Chicago is famous for its different schools of architecture. The First Chicago School created the skyscraper and gave our city its architectural identity. The Second Chicago School, the Modernists of Mies van der Rohe with their austere steel and glass facades, completely redefined how we think of buildings. Today, contemporary architects like Jeanne Gang blaze a path into the future. Amidst all this local innovation one can also find a unique, gorgeous fusion of local, mythic, fantastic, and global styles. Let’s explore orientalist architecture in Chicago.
What is Orientalism?
The term Orientalist generally describes any European or American work which mimics the styles of Asia. Any visit to a museum or bookstore will lead to encounters with Orientalist paintings and literature. It was all the rage in the Victorian era, where young men prone to flights of fantasy engaged with stuff like The Arabian Nights.
This particular fashion faded away around the middle of the 20th century. Most academics and critics have, rightly so, looked back quite critically ever since Edward Said’s landmark book Orientalism was published in the 70’s. Said’s persuasively argued that Orientalism “essentialized” all Asian cultures as backwards and undeveloped. That justified European and American expropriation of everything from their resources to their cultural heritage.
For our purposes, Orientalist architecture is the style which lifted straight from the historic architecture of, well, anything east or south of Italy. The five buildings we’re exploring here come from very different times and were built for hugely divergent purposes. But all can get you closer to grasping the historic presence of Orientalist architecture in Chicago.
Bahá’í House of Worship
I’ll admit that the Bahá’í House of Worship in Wilmette is what got me interested in this topic. I’d long been intrigued by images and descriptions of it. But photos just don’t do it justice. This gorgeous pearl of a building, sitting on a grand curve of the North Shore, is astounding. It’s one of the most beautiful and entrancing buildings I’ve ever seen.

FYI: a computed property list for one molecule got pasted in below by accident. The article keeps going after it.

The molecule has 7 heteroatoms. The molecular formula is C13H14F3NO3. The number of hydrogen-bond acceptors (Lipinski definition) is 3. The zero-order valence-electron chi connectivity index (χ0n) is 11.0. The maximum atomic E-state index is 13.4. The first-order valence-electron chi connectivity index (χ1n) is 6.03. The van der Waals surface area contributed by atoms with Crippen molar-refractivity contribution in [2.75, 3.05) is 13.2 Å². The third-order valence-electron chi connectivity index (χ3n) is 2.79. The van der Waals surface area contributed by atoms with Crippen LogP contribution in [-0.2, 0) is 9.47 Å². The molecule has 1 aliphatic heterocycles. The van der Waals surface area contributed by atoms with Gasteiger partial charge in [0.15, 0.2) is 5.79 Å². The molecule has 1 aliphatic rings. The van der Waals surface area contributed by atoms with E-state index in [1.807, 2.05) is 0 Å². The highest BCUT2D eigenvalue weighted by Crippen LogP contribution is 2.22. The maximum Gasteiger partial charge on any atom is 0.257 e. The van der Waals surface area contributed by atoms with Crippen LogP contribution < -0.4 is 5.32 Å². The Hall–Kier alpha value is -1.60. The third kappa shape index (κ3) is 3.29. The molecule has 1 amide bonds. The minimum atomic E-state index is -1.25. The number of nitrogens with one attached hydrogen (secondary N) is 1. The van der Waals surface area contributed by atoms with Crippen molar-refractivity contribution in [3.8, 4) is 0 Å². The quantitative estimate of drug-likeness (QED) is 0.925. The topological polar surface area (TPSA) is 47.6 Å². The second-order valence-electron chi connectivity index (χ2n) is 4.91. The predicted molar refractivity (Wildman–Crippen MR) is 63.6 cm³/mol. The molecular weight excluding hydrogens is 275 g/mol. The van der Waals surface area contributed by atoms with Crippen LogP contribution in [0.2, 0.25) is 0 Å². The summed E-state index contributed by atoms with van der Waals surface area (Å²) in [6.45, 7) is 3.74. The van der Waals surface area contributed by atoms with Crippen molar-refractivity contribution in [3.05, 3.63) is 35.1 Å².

The Bahá’í House of Worship is also a perfect example of Orientalist architecture in Chicago. (Yes, I am including suburbs in my definition of Chicago.) The temple was designed by Canadian architect Louis Bourgeois. He was a practicing Bahá’í worshipper who modeled the building on the monumental mosques of Iran and India. If it looks like the Taj Mahal, well, there’s a reason for that. This imitation of the domes and delicate tracery associated with Islamic architecture makes it a prime example of Orientalist architecture in Chicago.
Theaters were among the most popular venues for Orientalist architecture in Chicago. The Rapp and Rapp architecture firm made several massive movie palaces around Chicago and often based the design on imitation European or Asian architecture. No surprise based on the name that the Oriental Theater, on Randolph in the Loop, is one such example of Orientalist architecture. The horrific Iroquois Theater fire happened on the site in 1903. Apparently the facade to the Oriental Theater looks exactly like the Iroquois, which…creepy.